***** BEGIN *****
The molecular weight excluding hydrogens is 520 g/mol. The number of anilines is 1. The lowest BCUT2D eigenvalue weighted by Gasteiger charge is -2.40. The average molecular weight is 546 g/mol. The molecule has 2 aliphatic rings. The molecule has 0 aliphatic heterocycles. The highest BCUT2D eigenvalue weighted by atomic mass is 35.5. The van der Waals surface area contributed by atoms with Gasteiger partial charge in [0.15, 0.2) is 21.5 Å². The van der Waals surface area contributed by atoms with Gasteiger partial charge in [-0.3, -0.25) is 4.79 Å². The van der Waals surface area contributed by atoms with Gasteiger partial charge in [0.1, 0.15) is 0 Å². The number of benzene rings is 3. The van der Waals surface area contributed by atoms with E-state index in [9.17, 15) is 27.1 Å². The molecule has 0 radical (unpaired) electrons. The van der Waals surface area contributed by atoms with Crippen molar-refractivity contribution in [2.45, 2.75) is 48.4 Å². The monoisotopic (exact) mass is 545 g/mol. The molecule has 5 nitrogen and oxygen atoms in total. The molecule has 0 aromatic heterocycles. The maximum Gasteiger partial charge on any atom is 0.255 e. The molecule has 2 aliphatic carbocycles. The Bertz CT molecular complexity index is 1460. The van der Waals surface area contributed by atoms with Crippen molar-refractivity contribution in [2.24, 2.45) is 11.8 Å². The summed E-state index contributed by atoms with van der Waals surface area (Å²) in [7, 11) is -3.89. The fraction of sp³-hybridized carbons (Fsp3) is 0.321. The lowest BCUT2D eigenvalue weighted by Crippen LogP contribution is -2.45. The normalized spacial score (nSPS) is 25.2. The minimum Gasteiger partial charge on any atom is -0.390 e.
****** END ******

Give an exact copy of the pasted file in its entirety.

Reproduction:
The molecular weight excluding hydrogens is 520 g/mol. The number of anilines is 1. The lowest BCUT2D eigenvalue weighted by Gasteiger charge is -2.40. The average molecular weight is 546 g/mol. The molecule has 2 aliphatic rings. The molecule has 0 aliphatic heterocycles. The highest BCUT2D eigenvalue weighted by atomic mass is 35.5. The van der Waals surface area contributed by atoms with Gasteiger partial charge in [0.15, 0.2) is 21.5 Å². The van der Waals surface area contributed by atoms with Gasteiger partial charge in [-0.3, -0.25) is 4.79 Å². The van der Waals surface area contributed by atoms with Gasteiger partial charge in [0.1, 0.15) is 0 Å². The number of benzene rings is 3. The van der Waals surface area contributed by atoms with E-state index in [9.17, 15) is 27.1 Å². The molecule has 0 radical (unpaired) electrons. The van der Waals surface area contributed by atoms with Crippen molar-refractivity contribution in [2.45, 2.75) is 48.4 Å². The monoisotopic (exact) mass is 545 g/mol. The molecule has 5 nitrogen and oxygen atoms in total. The molecule has 0 aromatic heterocycles. The maximum Gasteiger partial charge on any atom is 0.255 e. The molecule has 2 aliphatic carbocycles. The Bertz CT molecular complexity index is 1460. The van der Waals surface area contributed by atoms with Crippen molar-refractivity contribution in [2.24, 2.45) is 11.8 Å². The summed E-state index contributed by atoms with van der Waals surface area (Å²) in [7, 11) is -3.89. The fraction of sp³-hybridized carbons (Fsp3) is 0.321. The lowest BCUT2D eigenvalue weighted by Crippen LogP contribution is -2.45. The normalized spacial score (nSPS) is 25.2. The minimum Gasteiger partial charge on any atom is -0.390 e.